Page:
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Reaching out to the boomerang generation

Someone coined the term “boomerang generation” to describe young adults over age 18 who return (or “boomerang” back) to their parents’ household. According to the Pew Research Center, the proportion of adult Americans living with their parents is the largest it has been in more than 50 years.

Recent high school or college graduates launching the next chapter of their lives may be a forgotten community within our churches. They are no longer youth, but may not enjoy much of the adult fellowship and programming. How can your church connect with this generation?

Understanding the landscape

First, meet young adults where they are in life. Don’t assume that just because youth group was a big part of their high school lives, they will want to engage in the youth group as adult mentors. They may need some distance — some validation that they have grown up.

 

Second, recognize their unique stressors:

 

  • Job pressure. Are they college graduates who cannot find a job? In May 2012,CBS News reported that half of college graduates couldn’t find full-time jobs. Perhaps they’re still in college, yet anxious about what the future holds.
     
  • Lifestyle adjustment. Are they living independently or with their parents? In June 2012, CNN reported that more than half of adults ages 18-24 have had to move back with their parents at some point. It always involves many adjustments — on the parts both of the child and the parent.
     
  • Stress. The May 18, 2012, issue of Psychology Today describes PCSD (Post Commencement Stress Disorder). According to the article, boomerangers commonly feel a lack of control, a lack of support, a sense of failure if they cannot find work, irritability, an inability to sleep and a tendency to avoid normal everyday activities.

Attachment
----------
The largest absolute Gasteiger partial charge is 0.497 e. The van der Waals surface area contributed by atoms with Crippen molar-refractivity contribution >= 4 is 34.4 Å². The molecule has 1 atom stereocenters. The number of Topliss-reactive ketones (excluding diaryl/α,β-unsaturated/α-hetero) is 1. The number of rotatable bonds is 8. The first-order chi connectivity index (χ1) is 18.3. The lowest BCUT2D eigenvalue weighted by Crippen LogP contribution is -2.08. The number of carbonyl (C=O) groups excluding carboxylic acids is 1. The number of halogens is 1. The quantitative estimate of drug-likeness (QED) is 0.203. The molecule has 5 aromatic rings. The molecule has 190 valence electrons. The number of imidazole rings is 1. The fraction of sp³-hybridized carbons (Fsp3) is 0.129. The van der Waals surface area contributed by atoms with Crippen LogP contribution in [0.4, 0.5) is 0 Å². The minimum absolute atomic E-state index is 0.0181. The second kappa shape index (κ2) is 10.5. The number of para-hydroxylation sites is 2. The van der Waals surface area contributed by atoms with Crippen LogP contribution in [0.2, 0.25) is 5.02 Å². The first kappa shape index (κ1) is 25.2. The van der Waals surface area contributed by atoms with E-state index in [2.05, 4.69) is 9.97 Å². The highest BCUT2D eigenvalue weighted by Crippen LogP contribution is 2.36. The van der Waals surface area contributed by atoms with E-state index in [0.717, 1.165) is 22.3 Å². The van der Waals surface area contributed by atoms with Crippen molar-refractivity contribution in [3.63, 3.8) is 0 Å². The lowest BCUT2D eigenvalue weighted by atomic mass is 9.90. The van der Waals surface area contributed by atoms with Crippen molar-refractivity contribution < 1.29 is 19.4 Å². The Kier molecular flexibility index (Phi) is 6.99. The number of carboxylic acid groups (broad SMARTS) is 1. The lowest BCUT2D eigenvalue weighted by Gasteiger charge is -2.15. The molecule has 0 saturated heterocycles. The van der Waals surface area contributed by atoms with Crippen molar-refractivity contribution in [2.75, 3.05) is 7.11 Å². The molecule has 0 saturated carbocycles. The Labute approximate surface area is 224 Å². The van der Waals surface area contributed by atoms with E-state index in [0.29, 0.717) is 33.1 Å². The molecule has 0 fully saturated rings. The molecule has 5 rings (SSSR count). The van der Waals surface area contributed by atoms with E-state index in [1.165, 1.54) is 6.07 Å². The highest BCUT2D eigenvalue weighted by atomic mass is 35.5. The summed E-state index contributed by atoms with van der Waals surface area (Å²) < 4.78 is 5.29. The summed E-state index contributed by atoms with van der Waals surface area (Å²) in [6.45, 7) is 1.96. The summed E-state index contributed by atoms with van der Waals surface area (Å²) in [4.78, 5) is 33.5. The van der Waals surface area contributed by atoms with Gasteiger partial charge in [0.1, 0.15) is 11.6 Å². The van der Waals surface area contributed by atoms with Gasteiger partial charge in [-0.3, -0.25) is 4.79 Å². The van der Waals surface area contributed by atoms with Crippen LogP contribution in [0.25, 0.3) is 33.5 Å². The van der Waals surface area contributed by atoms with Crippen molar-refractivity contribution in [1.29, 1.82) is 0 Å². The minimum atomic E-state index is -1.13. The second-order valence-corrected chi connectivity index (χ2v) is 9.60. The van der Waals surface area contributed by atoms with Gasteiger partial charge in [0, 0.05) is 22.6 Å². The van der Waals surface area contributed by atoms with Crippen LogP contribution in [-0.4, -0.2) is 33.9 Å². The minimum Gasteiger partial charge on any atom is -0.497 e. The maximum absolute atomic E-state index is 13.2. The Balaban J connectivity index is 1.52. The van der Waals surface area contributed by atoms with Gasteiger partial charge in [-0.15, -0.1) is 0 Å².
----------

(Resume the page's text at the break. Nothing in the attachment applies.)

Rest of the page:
Meet their basic needs

How can your church support boomerangers as they navigate the uncertain waters of their new lives?

  • Provide opportunities for them to serve and provide leadership in places other than youth ministry, unless they express a desire to be a youth mentor or counselor. Some young adults may need space from the school crowd. Remember, they are adults with gifts to offer.
     
  • Offering a young adult Sunday school class is obvious, but try also to find someone in their late 20s to lead the class so everyone relates to each other.

Build relationships with non-threatening social events

Beyond these more traditional ways of engaging boomerangers in church life, realize they need to revive old friendships and meet new people their own age. Here are some ideas for social activities that may help create these connections:

  • Cooking and non-alcoholic cocktail classes. Add a new spin to the traditional potluck by teaching participants how to cook some delicious dishes before the rest of the crowd shows up. You could even hire a teacher from the local bartending school to come in and show everyone how to make non-alcoholic cocktails.
     
  • Weekly viewing of a popular show. Buy a whole season on DVD or Blu-ray to avoid commercials. Also, weed out snoozers by using a user-generated rating system such as metacritic.
     
  • Weekly movie night. Again, choose quality. Rottentomatoes is one of the best sources for finding film ratings. Be sure you have the license required to show films – whether at church or in someone’s home.
     
  • Workshop on resume writing. Contact a writing service or personnel firm to find an expert resume writer. The state of the economy has led to this skill becoming more of a science.
     
  • Mini job fair and panel. Find congregants from different professions. Contact local businesses that are advertising jobs in the paper or online. Check to see if your district has a center for nonprofit management nearby such as this one in Nashville, Tenn.

Perhaps too often, we allocate graduation to the “joyous” category of life events. Although it is certainly a happy milestone, graduating also is often a major stressor.